Tue, 19 Dec 2000

Bach's celebrated choral works to be performed in Jakarta

By Y. Bintang Prakarsa

JAKARTA (JP): Closing the year of Bach's anniversary, the Jakarta Oratorio Society (Stephen Tong, conductor) and Eliatha Choir (Billy Kristanto, conductor), accompanied by the augmented Capella Amadeus string orchestra (Grace Sudargo, director), will join the celebration on Dec. 19 at Graha Gepembri in Kelapa Gading Permai, North Jakarta.

The combined forces will perform selections from the composer's celebrated choral works, a very welcome gesture that will enhance on previous anniversary concerts dealing only with his instrumental works.

The pieces to be heard are mainly first choruses of the cantata Wachet auf, ruft uns die Stimme, Magnificat, Christmas Oratorio, and St. Matthew's Passion. All of them are later works, composed for use at St. Thomas's and St. Nicholas's, as he was then the music director of these two Leipzig churches. Thus, they were intimately connected with the liturgical life of the Lutheran church. In each composition, the music enhances the chosen text for the assigned Sunday or festivity, giving the Biblical text and its liturgical context a musical realization.

Most of the choruses, except the opening chorus of the Passion, are related more or less to the Christmas season. The cantata Wachet auf was intended to mark the end of the liturgical year, an occasion that preceded the Advent and Christmas seasons. The work has a mood of joyfulness and expectation, as the soul awaits the coming of Christ. The first chorus elaborates the first stanza of an old hymn (1599) by Philipp Nicolai that paraphrases the Gospel parable about five wise girls (understood as the Christian soul) that expect the coming bridegroom (Christ) to join him in the wedding feast. Suggesting the joy and excitement of the girls are the dotted rhythm and rising syncopated melodies of the orchestral accompaniment.

The Magnificat is now Bach's most famous Latin work after the Mass in B minor. Indeed, the composer himself might have thought of it as one of his best, because he revised it later as a part of his effort to establish definitive versions of his finest compositions.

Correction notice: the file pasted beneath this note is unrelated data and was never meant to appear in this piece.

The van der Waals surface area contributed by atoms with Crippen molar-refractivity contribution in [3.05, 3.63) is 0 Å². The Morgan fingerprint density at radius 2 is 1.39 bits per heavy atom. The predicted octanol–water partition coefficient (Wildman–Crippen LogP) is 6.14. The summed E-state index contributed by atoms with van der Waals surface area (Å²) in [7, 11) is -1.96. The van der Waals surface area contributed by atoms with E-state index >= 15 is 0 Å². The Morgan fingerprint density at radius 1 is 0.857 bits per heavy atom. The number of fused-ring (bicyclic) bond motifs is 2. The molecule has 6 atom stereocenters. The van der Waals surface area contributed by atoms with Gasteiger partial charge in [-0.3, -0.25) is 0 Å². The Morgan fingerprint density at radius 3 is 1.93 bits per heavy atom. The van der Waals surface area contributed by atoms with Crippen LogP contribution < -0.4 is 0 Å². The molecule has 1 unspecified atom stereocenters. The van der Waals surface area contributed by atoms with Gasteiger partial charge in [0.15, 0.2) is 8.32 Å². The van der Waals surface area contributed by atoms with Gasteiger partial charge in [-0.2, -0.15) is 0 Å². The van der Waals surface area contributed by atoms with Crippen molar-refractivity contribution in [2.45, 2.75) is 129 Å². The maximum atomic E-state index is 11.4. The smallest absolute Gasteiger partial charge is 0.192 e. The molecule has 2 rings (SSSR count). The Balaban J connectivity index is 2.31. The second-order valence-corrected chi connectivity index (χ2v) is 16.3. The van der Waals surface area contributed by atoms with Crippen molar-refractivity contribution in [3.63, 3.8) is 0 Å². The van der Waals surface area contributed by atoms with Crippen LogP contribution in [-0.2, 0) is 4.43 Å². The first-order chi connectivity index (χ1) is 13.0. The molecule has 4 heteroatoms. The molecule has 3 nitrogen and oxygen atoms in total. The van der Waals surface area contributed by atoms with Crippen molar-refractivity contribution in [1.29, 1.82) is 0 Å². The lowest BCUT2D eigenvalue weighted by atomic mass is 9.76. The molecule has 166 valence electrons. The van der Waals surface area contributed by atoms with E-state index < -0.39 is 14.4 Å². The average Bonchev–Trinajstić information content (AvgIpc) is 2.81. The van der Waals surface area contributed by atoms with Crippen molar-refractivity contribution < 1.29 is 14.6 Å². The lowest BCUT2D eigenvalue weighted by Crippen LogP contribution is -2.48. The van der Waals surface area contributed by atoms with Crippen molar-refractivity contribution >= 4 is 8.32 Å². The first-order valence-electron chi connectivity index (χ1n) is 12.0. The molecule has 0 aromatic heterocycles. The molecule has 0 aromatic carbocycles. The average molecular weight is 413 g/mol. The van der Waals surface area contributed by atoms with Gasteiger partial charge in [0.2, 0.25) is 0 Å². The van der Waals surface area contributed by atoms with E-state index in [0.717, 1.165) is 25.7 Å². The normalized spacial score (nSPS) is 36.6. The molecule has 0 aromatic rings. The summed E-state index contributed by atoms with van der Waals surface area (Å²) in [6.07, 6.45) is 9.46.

Magnificat is the Latin translation of the so-called Marian hymn in the Gospel of Luke, traditionally sung during Vespers or evening prayers. Earlier Bach's Magnificat was thought of as a special composition for Christmas Vespers, but now it is proposed that he might have just composed and used it for any (presumably festive) Vespers.

Whatever the case, the lyrics speak of the wonder of God's regard for His lowly servant and God's justice toward humanity. The work is a miniature whose full duration does not exceed half an hour, but Bach gave the lyrics an appropriate grandeur by writing them for five voices (two sopranos, alto, tenor, and bass) and a full orchestra. The resplendent choruses and meditative solos vividly paint Mary's vision of the coming rule of God's justice brought by Christ whom she bears in her womb. Accompanied by full orchestra with trumpets and timpani and packed with running melismas, the first chorus recalls the confident opening phrase of the hymn, "My soul praises the Lord".

Christmas Oratorio is actually a set of six separate cantatas that adorned the six services from Christmas (Dec. 25) to Epiphany (Jan. 6). The first chorus that will be sung at the concert belongs to the first cantata for Christmas proper, premiered in 1734. The text, proclaiming the "deeds of the Almighty", is also cast in jubilant, lilting triple time as the first Magnificat chorus, with the unusual opening by timpani alone. The reason is that it was a recycled product coming from music written for the birthday of Maria Josepha, Electress of Saxony and Queen of Poland the year before, and the first phrase of the original words mention the sounding of drums. Nevertheless, as in other recycled music of Bach's, the new sacred words fit the music so well that one cannot detect its secular associations if not told beforehand.

As a variety, Capella Amadeus will also play some purely instrumental pieces. The first is the ever-popular, mellifluous Air from one of the two Orchestral Suites in D major, nicknamed (not by Bach, of course) the "Air on G String." The second is no less popular for Baroque lovers, the Brandenburg Concerto no. 5, whose first movement features the most impressive harpsichord cadenza ever written in the Baroque era, no doubt designed by Bach to impress the audience. For the concert, Billy Kristanto, the only harpsichordist in Indonesia, will replace Bach at the harpsichord. For more information, contact Lia or Ice at 3810912.